17. Wow, what a great post! I am going to start my own list of unfamiliar words. By the way what is that word in the picture?

  18. “Sesquipedalian” means the use of long words. Apropos, don’t you think? 😉

  19. It is interesting how writings are each so different. In high school, I was hard pressed to read a book, let alone carry a dictionary around with highlighed words on it.

    I had a lot of catching up to do as an adult, which is a testament to God’s grace and sense of humor.

    I’m totally with you on this post. Writers are just drawn to the beauty of language — on all levels.

  20. I don’t think anyone should *have* to carry around a dictionary to highlight words in. That’s the part of the beauty of doing a good job of incorporating words in our writing: if we do it well, readers will get a sense of the meaning form the usage itself!

    • Rhonda Pooley says:

      When I read my first Dorothy Dunnett novel there were many words I’d never heard of but I knew from the context roughly what they meant. However, I was so intrigued I had to get up for a dictionary and check every one! And I loved the whole adventure of ‘digging out’ those golden words even when it meant re-reading the paragraph to get back into the flow.

  21. We’ve had this discussion a time or two before, and I can still see both sides of the issue too well to come down in favor of either side.

    It’s lonely up here on the fence.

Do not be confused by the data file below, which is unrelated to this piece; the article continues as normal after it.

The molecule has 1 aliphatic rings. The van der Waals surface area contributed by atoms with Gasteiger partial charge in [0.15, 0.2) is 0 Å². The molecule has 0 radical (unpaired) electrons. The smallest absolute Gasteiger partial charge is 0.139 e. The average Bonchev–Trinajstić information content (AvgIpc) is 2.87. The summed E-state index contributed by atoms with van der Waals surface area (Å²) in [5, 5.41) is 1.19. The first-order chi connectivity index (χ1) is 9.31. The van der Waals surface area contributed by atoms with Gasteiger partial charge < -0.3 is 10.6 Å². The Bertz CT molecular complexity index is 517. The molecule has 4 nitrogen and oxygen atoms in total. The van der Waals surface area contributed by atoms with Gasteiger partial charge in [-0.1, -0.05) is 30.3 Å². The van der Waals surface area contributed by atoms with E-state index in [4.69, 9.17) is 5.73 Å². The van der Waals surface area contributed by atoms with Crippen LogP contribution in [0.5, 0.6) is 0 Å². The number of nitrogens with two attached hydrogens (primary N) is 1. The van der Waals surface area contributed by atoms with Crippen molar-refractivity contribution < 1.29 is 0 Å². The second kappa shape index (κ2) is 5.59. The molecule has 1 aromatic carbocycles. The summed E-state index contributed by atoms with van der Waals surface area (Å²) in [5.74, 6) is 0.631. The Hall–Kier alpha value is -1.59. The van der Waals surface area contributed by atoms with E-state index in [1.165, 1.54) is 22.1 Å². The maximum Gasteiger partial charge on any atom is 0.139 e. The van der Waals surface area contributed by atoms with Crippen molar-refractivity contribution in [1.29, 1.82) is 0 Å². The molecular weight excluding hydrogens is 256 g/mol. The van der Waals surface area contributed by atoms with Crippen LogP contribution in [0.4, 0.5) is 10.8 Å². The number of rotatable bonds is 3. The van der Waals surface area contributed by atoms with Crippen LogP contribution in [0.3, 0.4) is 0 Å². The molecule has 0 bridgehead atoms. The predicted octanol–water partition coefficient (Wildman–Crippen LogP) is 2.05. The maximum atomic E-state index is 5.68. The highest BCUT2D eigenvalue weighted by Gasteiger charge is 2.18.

22. Balance. Writing is all about balance. Maybe sitting up there on the fence and seeing both sides of the issue, you’re finding that balance.

  23. All I can say is that you’ve inspired me to keep paper, pencil and a dictionary close by when I bury myself in a book! 😀 Thank you and love you!

  24. Oh good. Then my job here is done. 😉 Thanks so much for stopping by!

  25. I think that if the reader doesn’t know a big word in a book it’s his job to find out what it is…As writers and readers we need to not go looking for the easy way out. We need to look in all ways to grow from the occasion.

  26. Totally agree. Too bad more people aren’t of your way of thinking!

  27. I agree. Beautifully written.

  28. Thank you for reading!

  29. When I was little I used to read the dictionary and encyclopedia for fun! Now I’m on http://www.m-w.com quite often.

    • Me too! When I was 13 my English teacher awarded me a prize, which was to choose any book I liked from the local bookshop. I took ages browsing (“only one, Sir?) and eventually decided on a Thesaurus – something I had not known existed before then. It only cost Aus$5 at that time and he thought it was such a modest choice he gave me another one (of his choice) to go with it.

  30. That’s hilarious! I used to do that too!